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The Nine Billion Names of God by Arthur C. Clarke

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Arthur C. Clarke, one of the most famous science fiction authors ever, and part of the “Big Three” of the genre (along with Isaac Asimov and Robert Heinlein), passed away today.

In memory of this great science fiction writer I present “The Nine Billion Names of God”, the 1953 science fiction short story that was so good it won a retrospective Hugo award. It is about a company that sells a computer to a Tibetan monestary so they can quickly finish listing all the possible names of God and fulfill their destinies.

Non-Spoiler Summary In A Nutshell:
“The Nine Billion Names of God” follows three employees of a computer company as they sell, deliver and maintain a relatively large and fast computer to a group of Tibetan monks. The monks want the computer to help them print out all the possible names of God, of which they believe there are about nine billion. They figured it would take fifteen thousand years to do it by hand, but with a computer the task can be reduced to a thousand days. (Even that number seems ridiculously slow by today’s standards!)

The story is divided into two parts: the first describes Dr. Wagner as he makes the initial sale to a lama from the monastery, and the second part describes George and Chuck, the two men who delivered the computer to Tibet and are helping maintain it while it performs its duty. It is when the computer is almost finished with its task that George and Chuck discover why the monks want to print out all nine billion names – and it isn’t a cheerful reason either!

“This is a project on which we have been working for the last three centuries — since the lamasery was founded, in fact. It is somewhat alien to your way of thought, so I hope you will listen with an open mind while I explain it.”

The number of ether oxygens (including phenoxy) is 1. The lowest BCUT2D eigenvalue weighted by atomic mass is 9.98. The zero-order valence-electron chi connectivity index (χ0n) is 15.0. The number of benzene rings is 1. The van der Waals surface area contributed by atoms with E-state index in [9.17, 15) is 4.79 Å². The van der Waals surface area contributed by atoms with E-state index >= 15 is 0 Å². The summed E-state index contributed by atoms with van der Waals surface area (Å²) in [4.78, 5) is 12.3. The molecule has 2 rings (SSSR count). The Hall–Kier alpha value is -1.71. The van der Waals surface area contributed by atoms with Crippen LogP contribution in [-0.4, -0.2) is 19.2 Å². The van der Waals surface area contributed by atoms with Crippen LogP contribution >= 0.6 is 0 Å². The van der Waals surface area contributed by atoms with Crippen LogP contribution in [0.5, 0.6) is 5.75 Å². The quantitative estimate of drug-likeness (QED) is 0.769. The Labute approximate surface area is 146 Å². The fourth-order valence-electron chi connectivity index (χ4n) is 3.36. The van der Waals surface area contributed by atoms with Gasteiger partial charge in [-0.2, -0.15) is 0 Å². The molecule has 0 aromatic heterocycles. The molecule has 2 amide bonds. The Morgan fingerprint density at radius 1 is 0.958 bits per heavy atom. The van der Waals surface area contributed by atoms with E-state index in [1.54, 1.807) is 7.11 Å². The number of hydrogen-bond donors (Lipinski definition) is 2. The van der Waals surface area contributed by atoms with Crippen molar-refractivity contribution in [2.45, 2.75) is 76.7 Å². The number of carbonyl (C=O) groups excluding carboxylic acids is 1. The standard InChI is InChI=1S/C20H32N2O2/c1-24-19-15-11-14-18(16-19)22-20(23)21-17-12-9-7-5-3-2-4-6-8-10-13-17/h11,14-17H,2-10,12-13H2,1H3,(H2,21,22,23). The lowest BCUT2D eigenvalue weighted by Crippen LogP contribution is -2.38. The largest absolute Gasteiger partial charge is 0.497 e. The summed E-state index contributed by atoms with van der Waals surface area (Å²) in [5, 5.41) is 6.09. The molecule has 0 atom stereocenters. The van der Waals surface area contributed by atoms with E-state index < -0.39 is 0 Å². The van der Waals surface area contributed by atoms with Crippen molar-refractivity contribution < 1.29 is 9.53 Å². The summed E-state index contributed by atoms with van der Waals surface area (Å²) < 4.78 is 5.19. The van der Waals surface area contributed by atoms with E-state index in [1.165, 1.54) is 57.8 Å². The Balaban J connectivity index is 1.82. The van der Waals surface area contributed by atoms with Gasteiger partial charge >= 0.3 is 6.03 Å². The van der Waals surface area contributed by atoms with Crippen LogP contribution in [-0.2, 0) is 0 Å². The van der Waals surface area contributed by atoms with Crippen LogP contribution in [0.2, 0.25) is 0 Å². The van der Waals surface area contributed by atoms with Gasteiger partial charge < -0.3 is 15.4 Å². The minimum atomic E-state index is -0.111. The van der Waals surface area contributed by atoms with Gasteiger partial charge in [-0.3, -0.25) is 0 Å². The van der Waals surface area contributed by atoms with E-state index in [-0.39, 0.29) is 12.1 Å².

“Naturally.”

“It is really quite simple. We have been compiling a list which shall contain all the possible names of God.”

“I beg your pardon?”

“We have reason to believe,” continued the lama imperturbably, “that all such names can be written with not more than nine letters in an alphabet we have devised.”

“And you have been doing this for three centuries?”

“Yes. We expected it would take us about fifteen thousand years to complete the task.”

My Two Cents:
The good:

  • A nice surprise ending!
  • Short and easy to read.
  • Its an Arthur C. Clarke story!

The bad:

  • It’s too short! Dang it – I wanted it to be longer!

I haven’t read much of Arthur C. Clarke’s stuff, only this story and another of his famous short stories, “The Star” both of which are incredible, especially given his non-religious nature. I did, however, quite enjoy the movies “2001: A Space Odyssey” and “2010: The Year We Make Contact” – though I haven’t read the books they were based on.

It is sad when one of the giants of my favorite genre passes away. I feel a twinge of melancholy, and believe that we will genuinely miss him – which is exactly how I felt when I learned of Isaac Asimov’s death back in 1992. However, he left us with a great collection of stories and novels, and he definitely left the science fiction genre better than he found it. Here’s to a great writer whom we will all dearly miss.

Arthur C. Clarke: 16 December 1917 – 19 March 2008

Fact Sheet:
• Page Count: 8
• Word Count: 2549